Eight Tips for Buying a New Build

By James Brook FRICS on and updated on

For many, buying a new building is a dream come true. Moving into a pristine property that perfectly meets your needs and that should require zero maintenance for years to come is something many house hunters look for. However, buying a new build brings with it its own set of challenges, and it’s important to know how the process differs from buying a lived-in property to ensure it runs as smoothly as possible. So, what should buyers bear in mind when investing in a new build?

Find the right property

When buying any property, it’s important to be sure you’re making the right decision, but when buying a new build, there are a few additional factors to consider. For example, you’ll be purchasing from a developer, so it’s worth doing some research to check their track record and read reviews from previous buyers – don’t just rely on the developer’s promotional material to make your decision. You could even visit their other developments if there are some nearby. If you’re buying off plan – so the home hasn’t been built yet – it’s even more important to do your prep work. In this situation, it’s advisable to ask for a detailed specification listing the materials, fixtures and fittings used throughout the property rather than assuming it’ll look like the show home. This will also allow you to check that the developer has met the necessary standards of quality set out in its warranty.

When buying a new build, it’s also important to be aware of schedules so you can plan your move and be confident the home will be ready on time. Of course, delays often occur with new developments, so keep in close contact with your developer. Also, be aware that you’ll likely be given two dates – the short-stop date, when the developers expect to have finished building your home, and the long-stop date – the date by which they must have completed the work. If your home isn’t ready by this date, you may be eligible for compensation or have the option to rescind the contract and have your deposit returned.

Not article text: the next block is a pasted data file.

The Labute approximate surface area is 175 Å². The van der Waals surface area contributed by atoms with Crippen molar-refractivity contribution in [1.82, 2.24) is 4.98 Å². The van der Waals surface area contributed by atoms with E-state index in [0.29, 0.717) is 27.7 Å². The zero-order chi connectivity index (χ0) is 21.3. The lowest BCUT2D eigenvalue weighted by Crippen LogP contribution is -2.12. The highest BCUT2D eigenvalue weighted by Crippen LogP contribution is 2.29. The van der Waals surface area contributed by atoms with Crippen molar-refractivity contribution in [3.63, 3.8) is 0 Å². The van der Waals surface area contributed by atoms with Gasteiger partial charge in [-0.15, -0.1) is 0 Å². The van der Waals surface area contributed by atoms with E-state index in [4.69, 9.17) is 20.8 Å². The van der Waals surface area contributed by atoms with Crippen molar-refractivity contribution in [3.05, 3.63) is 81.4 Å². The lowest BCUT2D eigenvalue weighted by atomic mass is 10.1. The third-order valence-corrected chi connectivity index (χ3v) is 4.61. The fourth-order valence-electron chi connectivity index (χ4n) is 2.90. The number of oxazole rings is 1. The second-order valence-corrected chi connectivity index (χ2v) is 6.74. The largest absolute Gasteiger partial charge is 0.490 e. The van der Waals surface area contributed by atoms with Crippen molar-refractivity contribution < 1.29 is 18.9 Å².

Be clear on what’s included in the price

As some developers may offer financial incentives to encourage you to buy, or you may choose to negotiate to have extras included for free, it’s important to be clear on what’s included in the price. For example, some developers will pay your Stamp Duty Land Tax, which could affect how much you can borrow. You could also negotiate to have different fixtures and fittings installed at no extra cost. Be sure to get anything like this agreed in writing so there’s no further confusion.

Check for any extra costs

If you’re buying a flat, management fees or service charges can be hefty, so make sure these are factored into your budgeting. In recent years, ground rents have also become a feature of new build leasehold properties. Since 2022 these have been banned on new leases, so if you see one on your contract, query it immediately. Be aware, though, that a leasehold property could come with other restrictions, such as obtaining the freeholder’s consent if you want to make alterations to the property, sub-let or own pets. Ask your solicitor to discuss the fees and clauses in detail so you know what to expect. On a similar note, your developer may well recommend a solicitor for you to use. Still, it’s always worth finding your own independent professional so you can be sure you’re getting impartial advice.

Speak to a mortgage advisor

While this is advisable when buying any property, it’s even more so when purchasing a new build. You should, of course, have a mortgage agreement in principle in place when you start looking at new builds to buy. However, as timescales are often longer, especially if buying off plan, it may be that the offer you had at the start of the process is no longer valid when the property is ready for you to move into. An experienced mortgage advisor will be able to explain your options as you move through the process.

Reserve your property